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Autonomy and accountability

Recently, NITI Ayog mooted regulations for graded autonomy of universities. The idea is to give greater academic freedom to universities. Many believe that it gives disproportionate managerial powers to cut costs, raise student fees, and start courses in the self-financing mode. This policy is a move towards the privatisation of higher education.
So these 52 universities and eight colleges will be freed from rules and standards that had hitherto enforced some public accountability. These institutions will continue to receive federal funds but are soon to implement a revenue-generation model that will make them operate as commercial entities. This will impact student fees, student-teacher ratios, the nature decision-making and the content and quality of new courses.
The University Grants Commission’s New Regulation does not insist on any qualitative or quantitative inputs that will ensure equity, access and excellence in the education provided. It introduces a three-tiered system of graded autonomy for universities and colleges, based on their National Assessment and Accreditation Council (NAAC) scores and ranks.

The two-fold classification

For Tier-I (universities and colleges with a NAAC score of 3.51 and above), all courses will have to be run in a self-financing mode. These institutions can charge fees at will and ‘open constituent units/off-campus’ centres within its geographical jurisdiction, without the approval of the UGC. Additionally, the Rules recommend the intensive use of digital information and communication technology (ICT) to enroll, teach and evaluate students. Massive online courses (MOOCs) are recommended. The regulation suggests that up to 20 per cent of the faculty may have contracted foreign faculty with variable pay and incentives. Similarly, it indicates that up to 20 per cent of seats be reserved for international students.
For Tier-II institutions (NAAC score of 3.26 to 3.50), much of the same is repeated; the only exception is a required periodicity of peer review and assessment through an assessing agency approved by the UGC.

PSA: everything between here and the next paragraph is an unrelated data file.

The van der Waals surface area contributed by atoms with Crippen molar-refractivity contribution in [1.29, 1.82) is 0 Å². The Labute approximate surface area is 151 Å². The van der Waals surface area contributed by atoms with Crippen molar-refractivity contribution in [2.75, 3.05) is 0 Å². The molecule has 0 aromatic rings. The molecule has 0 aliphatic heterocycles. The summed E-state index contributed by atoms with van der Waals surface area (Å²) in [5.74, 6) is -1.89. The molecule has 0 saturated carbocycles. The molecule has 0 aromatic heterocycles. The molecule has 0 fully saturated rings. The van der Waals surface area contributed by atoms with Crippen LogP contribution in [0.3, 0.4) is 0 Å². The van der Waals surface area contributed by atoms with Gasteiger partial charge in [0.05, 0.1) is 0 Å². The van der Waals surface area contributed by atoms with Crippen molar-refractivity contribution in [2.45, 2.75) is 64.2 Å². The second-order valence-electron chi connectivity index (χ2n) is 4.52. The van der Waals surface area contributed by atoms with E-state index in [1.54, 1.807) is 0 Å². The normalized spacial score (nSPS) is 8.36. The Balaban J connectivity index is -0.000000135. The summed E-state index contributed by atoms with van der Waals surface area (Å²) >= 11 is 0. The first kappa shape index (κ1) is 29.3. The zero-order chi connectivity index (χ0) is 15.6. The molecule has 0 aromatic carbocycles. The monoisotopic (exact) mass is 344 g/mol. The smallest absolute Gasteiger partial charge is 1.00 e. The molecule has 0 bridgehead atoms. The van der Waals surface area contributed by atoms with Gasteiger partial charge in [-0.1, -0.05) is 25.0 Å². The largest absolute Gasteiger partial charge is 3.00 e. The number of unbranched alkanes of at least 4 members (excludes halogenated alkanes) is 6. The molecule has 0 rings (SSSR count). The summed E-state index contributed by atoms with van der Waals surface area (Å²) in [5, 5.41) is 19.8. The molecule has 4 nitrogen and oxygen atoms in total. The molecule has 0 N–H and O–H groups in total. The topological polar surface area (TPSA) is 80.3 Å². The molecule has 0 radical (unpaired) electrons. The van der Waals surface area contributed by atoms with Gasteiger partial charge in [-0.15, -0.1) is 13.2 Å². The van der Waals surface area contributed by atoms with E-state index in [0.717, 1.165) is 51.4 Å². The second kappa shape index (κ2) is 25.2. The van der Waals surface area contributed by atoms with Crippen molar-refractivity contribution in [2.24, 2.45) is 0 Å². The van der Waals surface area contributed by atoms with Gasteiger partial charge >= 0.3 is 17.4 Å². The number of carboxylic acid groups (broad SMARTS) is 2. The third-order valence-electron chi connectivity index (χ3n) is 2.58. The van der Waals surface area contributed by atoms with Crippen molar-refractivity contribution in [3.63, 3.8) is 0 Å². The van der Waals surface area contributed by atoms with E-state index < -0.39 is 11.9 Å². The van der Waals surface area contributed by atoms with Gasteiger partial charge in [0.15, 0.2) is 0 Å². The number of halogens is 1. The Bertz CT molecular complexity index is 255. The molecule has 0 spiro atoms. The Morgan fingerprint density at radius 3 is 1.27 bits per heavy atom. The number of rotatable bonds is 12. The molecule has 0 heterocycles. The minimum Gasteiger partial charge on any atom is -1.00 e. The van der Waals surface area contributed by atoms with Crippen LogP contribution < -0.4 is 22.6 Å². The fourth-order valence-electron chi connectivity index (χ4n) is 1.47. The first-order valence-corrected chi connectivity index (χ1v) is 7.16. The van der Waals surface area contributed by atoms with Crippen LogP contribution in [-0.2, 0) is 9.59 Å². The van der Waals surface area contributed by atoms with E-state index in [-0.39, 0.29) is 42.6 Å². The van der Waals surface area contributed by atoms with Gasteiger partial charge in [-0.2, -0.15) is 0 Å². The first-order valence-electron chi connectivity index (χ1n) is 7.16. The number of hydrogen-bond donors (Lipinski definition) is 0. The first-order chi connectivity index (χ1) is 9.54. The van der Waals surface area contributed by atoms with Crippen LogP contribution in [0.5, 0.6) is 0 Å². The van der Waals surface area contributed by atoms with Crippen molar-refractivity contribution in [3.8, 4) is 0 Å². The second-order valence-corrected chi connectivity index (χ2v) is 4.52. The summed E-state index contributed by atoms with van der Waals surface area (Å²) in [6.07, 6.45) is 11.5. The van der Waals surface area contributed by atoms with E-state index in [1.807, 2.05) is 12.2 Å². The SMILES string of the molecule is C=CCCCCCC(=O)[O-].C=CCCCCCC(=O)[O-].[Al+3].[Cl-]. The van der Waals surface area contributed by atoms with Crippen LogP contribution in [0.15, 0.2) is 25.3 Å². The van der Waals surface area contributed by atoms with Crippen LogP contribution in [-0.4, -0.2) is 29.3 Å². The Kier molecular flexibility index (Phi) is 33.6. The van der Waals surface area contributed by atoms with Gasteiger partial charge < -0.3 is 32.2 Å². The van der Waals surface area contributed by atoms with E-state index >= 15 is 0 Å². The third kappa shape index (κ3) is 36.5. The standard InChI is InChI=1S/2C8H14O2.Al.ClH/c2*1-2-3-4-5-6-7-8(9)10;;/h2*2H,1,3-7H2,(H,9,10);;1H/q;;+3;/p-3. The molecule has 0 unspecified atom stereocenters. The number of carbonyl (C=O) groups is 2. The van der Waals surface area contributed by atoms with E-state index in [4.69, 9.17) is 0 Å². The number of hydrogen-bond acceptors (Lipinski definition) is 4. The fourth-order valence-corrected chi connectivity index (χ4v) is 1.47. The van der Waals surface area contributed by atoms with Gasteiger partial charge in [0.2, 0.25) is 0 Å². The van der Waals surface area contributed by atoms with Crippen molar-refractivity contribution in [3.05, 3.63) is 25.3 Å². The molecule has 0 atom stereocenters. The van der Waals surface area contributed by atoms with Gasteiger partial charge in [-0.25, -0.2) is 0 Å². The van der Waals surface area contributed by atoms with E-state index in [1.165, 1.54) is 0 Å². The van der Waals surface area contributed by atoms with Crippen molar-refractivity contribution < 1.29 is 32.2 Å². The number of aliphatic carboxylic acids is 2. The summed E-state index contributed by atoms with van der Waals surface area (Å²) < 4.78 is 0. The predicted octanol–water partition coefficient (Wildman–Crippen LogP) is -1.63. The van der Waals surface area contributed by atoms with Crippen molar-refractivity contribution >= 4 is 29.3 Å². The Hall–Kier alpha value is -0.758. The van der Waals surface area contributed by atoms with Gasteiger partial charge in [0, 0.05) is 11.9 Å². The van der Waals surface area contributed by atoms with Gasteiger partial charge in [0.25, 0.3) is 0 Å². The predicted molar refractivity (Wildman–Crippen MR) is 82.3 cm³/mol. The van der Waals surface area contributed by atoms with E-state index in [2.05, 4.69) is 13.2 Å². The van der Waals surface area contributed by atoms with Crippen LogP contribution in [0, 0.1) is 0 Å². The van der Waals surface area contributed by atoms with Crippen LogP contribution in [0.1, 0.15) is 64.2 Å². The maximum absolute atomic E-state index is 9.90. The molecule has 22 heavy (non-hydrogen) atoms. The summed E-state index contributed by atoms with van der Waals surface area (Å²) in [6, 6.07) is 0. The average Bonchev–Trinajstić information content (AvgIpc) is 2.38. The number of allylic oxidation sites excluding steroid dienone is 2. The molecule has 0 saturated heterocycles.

The ‘autonomy’ granted is the opposite of freedom for the millions of students aspiring towards higher education, in a country where barely a fourth of the college-aged population goes to college. The term ‘autonomy’ is generally associated with positive, progressive, empowering connotations. But in this case, autonomy primarily means ‘self-financing.’ Meanwhile, the government regulations and checks on quality would be curtailed. The agenda is to make higher education profit-oriented while the government withdraws from its responsibilities to the country’s youth.

Full blown freedom

According to the UGC regulations, these universities will no longer need UGC’s permission to start a new course, programmes, departments as long as they do not ask for funds from the government. This will not only lead to a steep increase in student fees but will propel the universities to start commercial courses.
Category-I universities can open research parks, incubation centres, university society linkage centres without the approval of the government. Since building this kind of infrastructure is prohibitively costly, universities will be forced to turn to the Public-Private Partnership (PPP) mode. Universities have been asked to develop an ‘incentive structure to attract talented faculty’ but ‘with the condition that the incentive structure shall have to be paid from their own revenue sources.’
Universities are also, effectively, being asked to introduce up to 20 per cent reservation for foreign faculty ‘over and above their sanctioned strength on tenure/contract basis,’ as well as 20 per cent reservation for foreign students ‘over and above the strength of their domestic students.’ As for foreign students, universities will be free to fix and charge any fees they please without restrictions.

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